Nearly two months after Lamar Alexander was first nominated, the Senate last week unanimously confirmed the former Tennessee Governor as the next Secretary of Education.
Before the voice vote, and in an earlier discussion by the Labor and Human Resources Committee, some Democratic senators tempered acclaim for Mr. Alexander’s education record with criticism of his financial practices. They indicated they were still concerned about the propriety of several lucrative transactions in which he engaged during and after his two terms as Governor.
“I believe Lamar Alexander has the qualifications, experience, and ability to be a truly excellent Secretary of Education,” Senator Claiborne Pell, Democrat of Rhode Island, told the panel Wednesday.
“I also believe he repeatedly exercised poor judgment and taste in his investment practices,” said Mr. Pell, chairman of the panel’s education subcommittee. “However, I believe that the balance lies in his favor.”
Other senators said they had come to a similar conclusion about Mr. Alexander, who is currently president of the University of Tennessee.
Senator Tom Harkin was not convinced, and the Iowa Democrat abstained from the committee vote.
“We’re talking about uncashed checks, shifting money into his wife’s name, an unsecured, prime-rate loan,” said Mr. Harkin, who will help set the Education Department’s budget as chairman of a key appropriations subcommittee. “Quite frankly, the whole thing sounds like someone who paid a lot of attention while in public service to making money.”
Aides to Senator Edward M. Kennedy, the Massachusetts Democrat who is chairman of the committee, spent a month investigating Mr. Alexander’s finances, particularly his investments. (See Education Week, March 13, 1991.)
The probe was kept confidential, with the results revealed to panel members shortly before the vote.
A summary released by Mr. Kennedy last week said the committee was particularly interested in Mr. Alexander’s transactions involving:
The Knoxville Journal. In 1981, Mr. Alexander was part of a group--which also included former Senator Howard Baker, once Mr. Alexander’s employer--that arranged the sale of the newspaper to Gannett Communications Inc.
The investors, who put up no money of their own, received Gannett stock, which ultimately netted Mr. Alexander $620,000.
Corrections Corporation of America. As Governor, Mr. Alexander backed privatizing the management of Tennessee prisons at a time when his wife, Honey, owned stock in the firm, which ultimately won a contract from the state.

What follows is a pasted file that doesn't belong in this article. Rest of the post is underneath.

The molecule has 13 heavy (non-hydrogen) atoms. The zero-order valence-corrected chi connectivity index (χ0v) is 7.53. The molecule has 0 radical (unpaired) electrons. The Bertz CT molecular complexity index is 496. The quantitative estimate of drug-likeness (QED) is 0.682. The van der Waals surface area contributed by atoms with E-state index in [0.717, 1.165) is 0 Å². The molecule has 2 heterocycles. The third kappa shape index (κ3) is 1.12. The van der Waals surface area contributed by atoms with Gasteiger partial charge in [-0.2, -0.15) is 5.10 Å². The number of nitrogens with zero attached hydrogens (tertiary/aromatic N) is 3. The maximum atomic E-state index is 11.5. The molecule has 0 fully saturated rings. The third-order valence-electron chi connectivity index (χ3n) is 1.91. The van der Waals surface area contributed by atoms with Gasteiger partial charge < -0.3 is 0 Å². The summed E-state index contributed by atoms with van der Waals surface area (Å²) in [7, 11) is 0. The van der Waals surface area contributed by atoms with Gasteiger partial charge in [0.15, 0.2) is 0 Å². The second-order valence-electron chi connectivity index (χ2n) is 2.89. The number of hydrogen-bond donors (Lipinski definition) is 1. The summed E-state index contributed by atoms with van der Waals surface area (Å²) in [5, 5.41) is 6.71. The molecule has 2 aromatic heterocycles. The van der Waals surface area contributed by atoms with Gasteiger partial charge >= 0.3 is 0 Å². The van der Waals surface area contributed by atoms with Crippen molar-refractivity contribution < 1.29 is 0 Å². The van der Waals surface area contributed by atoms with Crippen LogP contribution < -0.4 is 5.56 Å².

She received a $140,000 profit from a $5,500 stake.
Blackberry Farm. Mr. Alexander relinquished his interest in the conference center when he became Governor, but repurchased shares when he left office.
When he became president of U.T., he transferred his ownership to Ms. Alexander, and the university subsequently did $60,000 worth of business with the center.
Whittle Communications. In 1987, Mr. Alexander received a $125,000 consulting fee for helping the firm establish a regional magazine, and also obtained the right to purchase Whittle stock. His first check was never cashed.
After Mr. Alexander became president of U.T., Ms. Alexander bought the stock for $10,000 and sold it two months later for a $320,000 profit.
While the probe found “no persuasive evidence of violation of law,” Mr. Kennedy said, these transactions created “the appearance of a conflict of interest and the appearance of using his high public office for the private financial benefit of himself and his family.”
Committee members also discussed an unsecured, low-rate loan Mr. Alexander received from a bank that did business with U.T., and $150,000 he received from a Nashville business college.
“That job appears to have been created for him, as no one held the position before or after him,” said Senator Howard M. Metzenbaum, the Ohio Democrat who brought up the financial issue at Mr. Alexander’s confirmation hearing and apparently pushed for the probe.
Senator Orrin G. Hatch of Utah, ranking Republican on the committee, reiterated his criticism of the lengthy investigation, which he had previously charged was politically motivated. But other Republicans said they thought it was justified.
“I think the issues raised by the facts, examined in the light of 1991, needed to be examined and appropriate conclusions drawn,” said Senator Dave Durenberger of Minnesota, who was himself the target of an ethics probe focused on financial issues.
In a statement, Mr. Alexander thanked the senators for their support and promised to be “a sparkplug for change.”
“The talk about my financial successes has been flattering but, I am afraid, exaggerated,” Mr. Alexander added. “I have made some good investments, which for a potential Cabinet member, I hope is better than making bad ones.”
A version of this article appeared in the March 20, 1991 edition of Education Week as After Two-Month Delay, Senate Confirms Alexander